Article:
The wearable computer has also given birth the new term: “Glasshole,” which is defined as “a person who constantly talks to their Google Glass, ignoring the outside world,” according to Urban Dictionary. I’ve been called this several times.

But for every person who was interested in the electronic glasses, there was another person who asked not to be filmed. “Are you recording me right now?” was a common question I received, and was one that I began answering without being prompted.

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While members of Congress and their aides understand that what they say in the halls of the Capitol is reported on, discretion is also highly valued, and when they want to speak ‘on background’ or ‘off the record,’ it’s hard to do so when a camera (which could or could not be recording them) is pointed directly at their face.

Recently, before attending a meeting with a committee chairman, one of his aides asked me to take the Glass off. “I don’t know if you’re recording or not,” the aide told me, even though I said that I wasn’t, and wouldn’t, record the meeting.

The Capitol has historically been slow to tolerate new technologies. Currently, you can’t shoot video in a majority of the rooms and hallways in the Capitol building. You also can’t have cell phones in the observation areas of the Senate chamber. Members of Congress are not allowed to make cell phone calls on the floors of the House and Senate chambers, and in many places you are not allowed to take pictures.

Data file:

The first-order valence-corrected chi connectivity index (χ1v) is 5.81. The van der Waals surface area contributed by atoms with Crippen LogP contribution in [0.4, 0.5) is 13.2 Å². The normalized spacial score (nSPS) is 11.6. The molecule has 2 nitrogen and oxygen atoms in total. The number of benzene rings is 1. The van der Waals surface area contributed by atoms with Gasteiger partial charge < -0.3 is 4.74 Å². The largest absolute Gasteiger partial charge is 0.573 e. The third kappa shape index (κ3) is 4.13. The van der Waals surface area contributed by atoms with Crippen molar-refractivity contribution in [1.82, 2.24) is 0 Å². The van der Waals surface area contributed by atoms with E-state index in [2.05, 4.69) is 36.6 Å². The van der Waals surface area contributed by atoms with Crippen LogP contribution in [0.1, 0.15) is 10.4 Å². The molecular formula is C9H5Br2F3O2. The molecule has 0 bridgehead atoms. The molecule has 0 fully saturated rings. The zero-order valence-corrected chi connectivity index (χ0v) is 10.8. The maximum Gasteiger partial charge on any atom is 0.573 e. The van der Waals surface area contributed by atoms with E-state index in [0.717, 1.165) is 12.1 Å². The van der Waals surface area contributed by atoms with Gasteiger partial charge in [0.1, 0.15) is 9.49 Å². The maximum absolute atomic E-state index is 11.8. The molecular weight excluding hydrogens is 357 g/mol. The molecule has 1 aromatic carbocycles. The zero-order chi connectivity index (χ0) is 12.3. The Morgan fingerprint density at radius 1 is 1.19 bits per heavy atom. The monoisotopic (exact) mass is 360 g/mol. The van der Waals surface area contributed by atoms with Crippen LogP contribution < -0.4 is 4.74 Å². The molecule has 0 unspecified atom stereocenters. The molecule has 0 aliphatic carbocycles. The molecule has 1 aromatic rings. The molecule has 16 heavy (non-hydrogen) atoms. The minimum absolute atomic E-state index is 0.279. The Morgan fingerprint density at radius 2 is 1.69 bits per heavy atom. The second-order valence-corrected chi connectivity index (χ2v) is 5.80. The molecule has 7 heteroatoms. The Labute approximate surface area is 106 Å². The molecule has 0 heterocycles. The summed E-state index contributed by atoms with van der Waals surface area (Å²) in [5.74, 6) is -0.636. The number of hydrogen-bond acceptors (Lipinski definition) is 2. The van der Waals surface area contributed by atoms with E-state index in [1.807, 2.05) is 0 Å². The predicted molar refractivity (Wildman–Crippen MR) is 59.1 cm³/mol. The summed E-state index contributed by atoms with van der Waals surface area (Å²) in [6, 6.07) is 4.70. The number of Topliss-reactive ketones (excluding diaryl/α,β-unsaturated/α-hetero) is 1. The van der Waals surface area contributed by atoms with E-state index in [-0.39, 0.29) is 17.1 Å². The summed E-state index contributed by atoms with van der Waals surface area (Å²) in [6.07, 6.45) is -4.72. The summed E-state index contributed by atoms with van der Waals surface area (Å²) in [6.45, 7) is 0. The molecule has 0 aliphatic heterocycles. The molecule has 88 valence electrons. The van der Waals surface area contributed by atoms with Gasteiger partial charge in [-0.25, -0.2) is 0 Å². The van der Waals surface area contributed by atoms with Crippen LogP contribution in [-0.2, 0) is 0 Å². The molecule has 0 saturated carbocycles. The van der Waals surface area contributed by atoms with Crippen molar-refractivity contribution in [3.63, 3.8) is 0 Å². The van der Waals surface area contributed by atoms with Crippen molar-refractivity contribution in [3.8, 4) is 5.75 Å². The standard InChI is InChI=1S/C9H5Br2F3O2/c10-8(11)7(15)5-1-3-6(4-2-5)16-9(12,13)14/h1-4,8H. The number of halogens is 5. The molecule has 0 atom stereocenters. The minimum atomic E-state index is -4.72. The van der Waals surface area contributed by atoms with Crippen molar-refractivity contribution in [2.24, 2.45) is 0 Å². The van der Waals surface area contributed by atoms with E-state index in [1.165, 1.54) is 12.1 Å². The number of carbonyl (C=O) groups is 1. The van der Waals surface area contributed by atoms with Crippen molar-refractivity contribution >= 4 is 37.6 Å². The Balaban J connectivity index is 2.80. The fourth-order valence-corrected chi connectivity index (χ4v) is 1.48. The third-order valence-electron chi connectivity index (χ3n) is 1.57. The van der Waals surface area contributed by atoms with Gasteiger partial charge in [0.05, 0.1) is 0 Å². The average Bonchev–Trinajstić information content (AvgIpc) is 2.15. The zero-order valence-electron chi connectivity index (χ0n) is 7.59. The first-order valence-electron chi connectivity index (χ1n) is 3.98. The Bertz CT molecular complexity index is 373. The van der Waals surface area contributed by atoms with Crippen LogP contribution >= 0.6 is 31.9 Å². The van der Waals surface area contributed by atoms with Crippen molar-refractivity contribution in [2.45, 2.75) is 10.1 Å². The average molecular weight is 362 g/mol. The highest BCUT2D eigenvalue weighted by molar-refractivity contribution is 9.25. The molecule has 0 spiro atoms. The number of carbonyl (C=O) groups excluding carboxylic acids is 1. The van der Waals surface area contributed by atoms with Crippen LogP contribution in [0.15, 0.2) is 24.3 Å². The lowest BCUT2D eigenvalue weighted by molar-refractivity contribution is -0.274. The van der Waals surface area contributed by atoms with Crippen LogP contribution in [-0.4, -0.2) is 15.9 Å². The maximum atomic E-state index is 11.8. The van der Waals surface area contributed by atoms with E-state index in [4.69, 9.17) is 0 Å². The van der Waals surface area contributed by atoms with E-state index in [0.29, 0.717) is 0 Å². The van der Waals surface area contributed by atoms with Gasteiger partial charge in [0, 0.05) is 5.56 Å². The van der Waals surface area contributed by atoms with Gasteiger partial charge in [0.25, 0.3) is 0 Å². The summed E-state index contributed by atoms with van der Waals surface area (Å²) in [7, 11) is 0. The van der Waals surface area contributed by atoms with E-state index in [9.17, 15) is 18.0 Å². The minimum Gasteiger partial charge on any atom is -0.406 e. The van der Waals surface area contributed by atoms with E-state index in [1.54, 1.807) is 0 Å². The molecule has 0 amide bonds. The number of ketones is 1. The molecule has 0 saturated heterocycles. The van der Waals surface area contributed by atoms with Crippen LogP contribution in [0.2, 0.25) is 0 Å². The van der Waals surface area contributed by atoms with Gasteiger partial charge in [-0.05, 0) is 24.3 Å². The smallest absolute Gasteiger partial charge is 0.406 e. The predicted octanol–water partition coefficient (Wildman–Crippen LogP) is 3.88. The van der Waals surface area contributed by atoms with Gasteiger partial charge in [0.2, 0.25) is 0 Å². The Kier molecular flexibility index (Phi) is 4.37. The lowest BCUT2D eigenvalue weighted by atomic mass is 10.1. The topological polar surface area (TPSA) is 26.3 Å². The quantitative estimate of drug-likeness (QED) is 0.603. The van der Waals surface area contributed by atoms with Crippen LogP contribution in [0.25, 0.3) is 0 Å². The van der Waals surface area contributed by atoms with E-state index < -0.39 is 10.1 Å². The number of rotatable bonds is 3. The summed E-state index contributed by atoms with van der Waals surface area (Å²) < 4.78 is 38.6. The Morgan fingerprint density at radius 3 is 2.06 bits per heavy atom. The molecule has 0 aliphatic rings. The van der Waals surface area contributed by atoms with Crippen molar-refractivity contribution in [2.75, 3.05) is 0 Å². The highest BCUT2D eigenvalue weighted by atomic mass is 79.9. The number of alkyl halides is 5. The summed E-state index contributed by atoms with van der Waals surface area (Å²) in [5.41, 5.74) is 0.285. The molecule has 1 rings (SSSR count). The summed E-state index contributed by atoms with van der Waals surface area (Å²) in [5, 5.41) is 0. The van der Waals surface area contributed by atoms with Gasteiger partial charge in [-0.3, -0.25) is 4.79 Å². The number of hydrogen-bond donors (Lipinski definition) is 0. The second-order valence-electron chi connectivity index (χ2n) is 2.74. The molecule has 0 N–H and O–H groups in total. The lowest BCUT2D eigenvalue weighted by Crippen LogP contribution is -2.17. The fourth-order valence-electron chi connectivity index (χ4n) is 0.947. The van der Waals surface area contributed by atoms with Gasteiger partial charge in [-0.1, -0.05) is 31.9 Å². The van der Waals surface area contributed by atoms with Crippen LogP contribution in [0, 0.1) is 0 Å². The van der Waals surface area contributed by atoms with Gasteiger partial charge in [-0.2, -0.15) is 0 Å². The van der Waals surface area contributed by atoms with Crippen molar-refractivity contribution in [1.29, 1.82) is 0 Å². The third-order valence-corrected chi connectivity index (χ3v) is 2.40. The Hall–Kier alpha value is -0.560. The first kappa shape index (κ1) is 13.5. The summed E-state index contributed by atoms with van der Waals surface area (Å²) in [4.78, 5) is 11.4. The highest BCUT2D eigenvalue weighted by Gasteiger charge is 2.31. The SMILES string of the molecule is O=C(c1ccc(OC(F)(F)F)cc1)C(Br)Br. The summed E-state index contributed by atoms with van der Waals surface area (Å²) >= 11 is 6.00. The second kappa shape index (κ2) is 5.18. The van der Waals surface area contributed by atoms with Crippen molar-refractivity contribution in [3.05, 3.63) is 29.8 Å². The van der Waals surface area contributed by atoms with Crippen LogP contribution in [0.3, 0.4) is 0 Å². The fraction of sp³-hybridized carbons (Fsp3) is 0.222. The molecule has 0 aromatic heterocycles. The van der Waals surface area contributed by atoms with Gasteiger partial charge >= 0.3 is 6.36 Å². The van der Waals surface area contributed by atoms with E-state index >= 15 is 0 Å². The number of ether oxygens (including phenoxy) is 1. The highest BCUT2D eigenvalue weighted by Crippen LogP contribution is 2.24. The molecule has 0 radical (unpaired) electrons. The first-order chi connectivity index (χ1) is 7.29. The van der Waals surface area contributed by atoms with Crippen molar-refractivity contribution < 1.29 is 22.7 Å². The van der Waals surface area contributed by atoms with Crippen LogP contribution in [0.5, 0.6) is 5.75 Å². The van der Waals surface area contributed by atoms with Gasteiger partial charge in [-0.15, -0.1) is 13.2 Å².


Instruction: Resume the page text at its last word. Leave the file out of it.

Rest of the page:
One of those places is the “Speaker’s Lobby,” which is a room just off the House chamber where journalists can speak to members of Congress. There you can check emails and browse Twitter on your phone, but can’t make calls or take pictures and videos. Interestingly, it’s an improvement from just a few years ago when you couldn’t have cell phones or voice recorders in the room at all.

When I wore Google Glass in the Speaker’s Lobby earlier this month, the Sergeant at Arms Office asked that I take the Glass off, or leave the room. “It’s giving me a red flag,” a staffer for the Sergeant at Arms office told me, “Until we figure out about those you can’t have them in here.” I unsuccessfully tried to argue that they were not recording, and that it’s no different than holding a cell phone (which is allowed).

Both Google Glass and Capitol Hill need some tweaking before they are ready for a proper marriage, so that journalists, or anyone for that matter, can roam freely through the halls of Congress wearing them.

If Google Glass had even the option to show a little light when you were recording, it would help allay the concerns of those who do not want to be recorded. Secondly, Capitol Hill needs to accept that technology is rapidly changing, and that the ability to take pictures and video will eventually need to be accepted throughout the Capitol.

But considering the snail’s pace at which Congress accepts new technology, it may be years, or even decades, before lawmakers are looking at the tiny screen in front of their eye and saying to themselves, “OK, Glass, vote ‘No.’”